Paul, after staying 1 many more days in Corinth, 2 said farewell to 3 the brothers and sailed away to Syria accompanied by 4 Priscilla and Aquila. 5 He 6 had his hair cut off 7 at Cenchrea 8 because he had made a vow. 9
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1 tn The participle προσμείνας (prosmeina") is taken temporally.
3 tn Or “Corinth, took leave of.” Grk “saying farewell to”; the participle ἀποταξάμενος (apotaxameno") has been translated as a finite verb due to requirements of contemporary English style.
4 tn Grk “Syria, and with him.”
5 sn See the note on Aquila in 18:2.
6 tn Or “Aquila, who.” The relationship of the participle κειράμενος (keirameno") is difficult to determine. Traditionally it is taken to refer to Paul, meaning that Paul had his hair cut off because of the vow. However, due to the proximity of the noun ᾿Ακύλας (Akula") and the reversal of the normal order (Aquila and Priscilla, Acts 17:34), the participle is taken as adjectival referring to Aquila by H. Greeven, TDNT 2:777, n. 11. The later references to Paul in Jerusalem (Acts 21:23) do not resolve the problem, because the cutting of Paul’s own hair, while it may be implied, is not specifically mentioned in connection with the completion of the vows made by the other four.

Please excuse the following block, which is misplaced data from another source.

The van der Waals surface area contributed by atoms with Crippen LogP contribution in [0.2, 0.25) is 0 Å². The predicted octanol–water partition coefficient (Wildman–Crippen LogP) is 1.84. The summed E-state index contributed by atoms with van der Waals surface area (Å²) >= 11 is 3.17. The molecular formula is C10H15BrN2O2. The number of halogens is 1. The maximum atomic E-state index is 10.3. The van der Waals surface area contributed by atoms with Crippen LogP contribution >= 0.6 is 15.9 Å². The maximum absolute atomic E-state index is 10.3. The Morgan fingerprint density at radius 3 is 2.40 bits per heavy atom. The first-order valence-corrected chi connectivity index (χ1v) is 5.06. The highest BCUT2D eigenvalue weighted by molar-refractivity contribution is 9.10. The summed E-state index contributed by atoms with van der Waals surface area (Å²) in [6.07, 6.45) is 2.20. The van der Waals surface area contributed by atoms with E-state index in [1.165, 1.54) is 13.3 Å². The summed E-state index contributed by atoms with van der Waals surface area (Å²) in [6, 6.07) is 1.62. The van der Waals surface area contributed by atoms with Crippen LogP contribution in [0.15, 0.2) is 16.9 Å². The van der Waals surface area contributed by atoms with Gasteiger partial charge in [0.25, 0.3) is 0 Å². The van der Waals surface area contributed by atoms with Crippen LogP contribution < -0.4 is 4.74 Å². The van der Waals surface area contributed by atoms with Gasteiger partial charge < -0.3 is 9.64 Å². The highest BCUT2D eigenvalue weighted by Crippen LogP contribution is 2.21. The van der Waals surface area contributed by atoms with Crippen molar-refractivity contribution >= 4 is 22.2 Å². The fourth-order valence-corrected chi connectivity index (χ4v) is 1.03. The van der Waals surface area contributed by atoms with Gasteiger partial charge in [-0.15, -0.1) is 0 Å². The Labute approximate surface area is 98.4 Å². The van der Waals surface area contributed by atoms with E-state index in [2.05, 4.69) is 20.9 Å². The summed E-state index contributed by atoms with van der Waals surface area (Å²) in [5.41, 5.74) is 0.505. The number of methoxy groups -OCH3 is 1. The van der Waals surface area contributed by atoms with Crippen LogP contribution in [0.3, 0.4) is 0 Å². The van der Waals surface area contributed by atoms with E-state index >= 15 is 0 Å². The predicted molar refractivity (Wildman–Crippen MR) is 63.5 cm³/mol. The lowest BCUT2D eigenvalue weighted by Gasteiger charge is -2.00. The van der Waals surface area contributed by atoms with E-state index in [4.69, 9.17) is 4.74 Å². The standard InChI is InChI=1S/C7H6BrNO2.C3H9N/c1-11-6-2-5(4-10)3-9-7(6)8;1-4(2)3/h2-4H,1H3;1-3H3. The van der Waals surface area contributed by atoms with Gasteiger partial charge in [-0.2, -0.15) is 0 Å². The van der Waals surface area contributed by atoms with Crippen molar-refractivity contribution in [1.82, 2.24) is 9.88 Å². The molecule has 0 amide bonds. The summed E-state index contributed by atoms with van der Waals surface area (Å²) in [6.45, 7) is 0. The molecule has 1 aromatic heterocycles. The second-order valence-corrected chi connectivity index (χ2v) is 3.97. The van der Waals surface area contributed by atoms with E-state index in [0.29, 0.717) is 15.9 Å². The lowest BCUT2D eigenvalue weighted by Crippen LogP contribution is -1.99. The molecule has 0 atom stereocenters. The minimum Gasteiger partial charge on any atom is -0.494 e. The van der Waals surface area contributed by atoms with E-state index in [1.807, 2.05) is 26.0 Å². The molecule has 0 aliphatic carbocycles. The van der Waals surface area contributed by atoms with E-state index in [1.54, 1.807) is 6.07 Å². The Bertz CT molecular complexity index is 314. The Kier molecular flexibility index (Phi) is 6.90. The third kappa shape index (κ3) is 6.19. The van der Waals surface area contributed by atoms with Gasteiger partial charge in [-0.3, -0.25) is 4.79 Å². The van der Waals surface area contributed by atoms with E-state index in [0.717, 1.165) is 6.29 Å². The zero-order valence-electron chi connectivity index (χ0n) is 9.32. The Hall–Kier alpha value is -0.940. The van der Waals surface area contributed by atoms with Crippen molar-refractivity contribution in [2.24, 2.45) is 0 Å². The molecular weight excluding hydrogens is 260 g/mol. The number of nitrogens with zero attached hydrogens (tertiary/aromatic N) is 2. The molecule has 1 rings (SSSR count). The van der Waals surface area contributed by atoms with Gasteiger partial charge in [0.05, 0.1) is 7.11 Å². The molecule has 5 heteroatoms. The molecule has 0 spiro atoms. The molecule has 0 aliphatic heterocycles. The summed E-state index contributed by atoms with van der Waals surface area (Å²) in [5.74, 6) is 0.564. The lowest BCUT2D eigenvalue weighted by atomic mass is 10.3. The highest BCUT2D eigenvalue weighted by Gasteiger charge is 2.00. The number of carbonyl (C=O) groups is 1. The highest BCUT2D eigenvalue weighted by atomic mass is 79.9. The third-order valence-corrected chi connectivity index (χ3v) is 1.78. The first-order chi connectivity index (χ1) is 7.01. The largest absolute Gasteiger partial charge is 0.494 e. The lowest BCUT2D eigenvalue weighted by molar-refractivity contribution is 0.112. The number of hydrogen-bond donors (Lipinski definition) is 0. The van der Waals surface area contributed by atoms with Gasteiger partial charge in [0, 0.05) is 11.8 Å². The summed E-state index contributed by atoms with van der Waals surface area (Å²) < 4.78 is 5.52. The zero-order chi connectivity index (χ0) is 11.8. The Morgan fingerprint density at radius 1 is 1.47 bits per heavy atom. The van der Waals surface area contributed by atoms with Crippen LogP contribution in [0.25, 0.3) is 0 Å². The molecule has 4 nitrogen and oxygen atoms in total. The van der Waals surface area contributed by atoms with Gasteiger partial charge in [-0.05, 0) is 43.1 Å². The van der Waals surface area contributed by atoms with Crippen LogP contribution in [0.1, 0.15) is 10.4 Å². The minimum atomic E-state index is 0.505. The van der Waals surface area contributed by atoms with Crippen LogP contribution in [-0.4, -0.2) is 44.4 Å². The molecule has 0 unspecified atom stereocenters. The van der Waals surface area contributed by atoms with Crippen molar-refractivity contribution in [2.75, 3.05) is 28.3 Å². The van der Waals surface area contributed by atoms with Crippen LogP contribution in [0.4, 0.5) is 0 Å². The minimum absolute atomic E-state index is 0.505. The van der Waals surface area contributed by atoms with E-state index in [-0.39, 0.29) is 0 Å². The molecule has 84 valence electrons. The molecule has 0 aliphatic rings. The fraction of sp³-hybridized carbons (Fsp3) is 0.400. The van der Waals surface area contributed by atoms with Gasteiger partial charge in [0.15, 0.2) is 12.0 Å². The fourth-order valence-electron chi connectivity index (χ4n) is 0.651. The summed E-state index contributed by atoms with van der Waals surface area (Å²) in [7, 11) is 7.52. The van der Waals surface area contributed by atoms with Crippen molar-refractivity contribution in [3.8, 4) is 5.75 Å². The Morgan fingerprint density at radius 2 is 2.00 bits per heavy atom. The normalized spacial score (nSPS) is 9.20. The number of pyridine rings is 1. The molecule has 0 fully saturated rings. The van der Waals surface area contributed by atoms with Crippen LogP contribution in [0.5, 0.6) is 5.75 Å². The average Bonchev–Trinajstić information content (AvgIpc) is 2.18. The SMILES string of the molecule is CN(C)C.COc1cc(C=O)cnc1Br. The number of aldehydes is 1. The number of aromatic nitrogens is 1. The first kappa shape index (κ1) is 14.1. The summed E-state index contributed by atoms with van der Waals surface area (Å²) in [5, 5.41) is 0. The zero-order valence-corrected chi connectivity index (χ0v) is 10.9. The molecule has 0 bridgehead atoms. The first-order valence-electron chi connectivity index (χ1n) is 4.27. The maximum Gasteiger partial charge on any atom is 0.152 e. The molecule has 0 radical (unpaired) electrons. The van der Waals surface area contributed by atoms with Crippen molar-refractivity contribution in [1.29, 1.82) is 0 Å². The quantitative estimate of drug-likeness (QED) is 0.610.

7 tn The word “off” is supplied in the translation to indicate that this was not a normal haircut, but the shaving of the head connected with taking the vow (see Acts 21:24).
8 tn That is, “before he sailed from Cenchrea.”
sn Cenchrea was one of the seaports for the city of Corinth, on the eastern side of the Isthmus of Corinth, on the Aegean Sea. It was 7 mi (11 km) east of Corinth.
9 sn He had made a vow. It is debated whether this vow is a private vow of thanksgiving or the Nazirite vow, because it is not clear whether the Nazirite vow could be taken outside Jerusalem. Some have cited the Mishnah (m. Nazir 3:6, 5:4) to argue that the shaving of the hair can occur outside Jerusalem, and Josephus, J. W. 2.15.1 (2.313) is sometimes suggested as a parallel, but these references are not clear. H. Greeven, TDNT 2:777, is certain that this refers to the Nazirite vow. Regardless, it is clear that Paul reflected his pious dependence on God.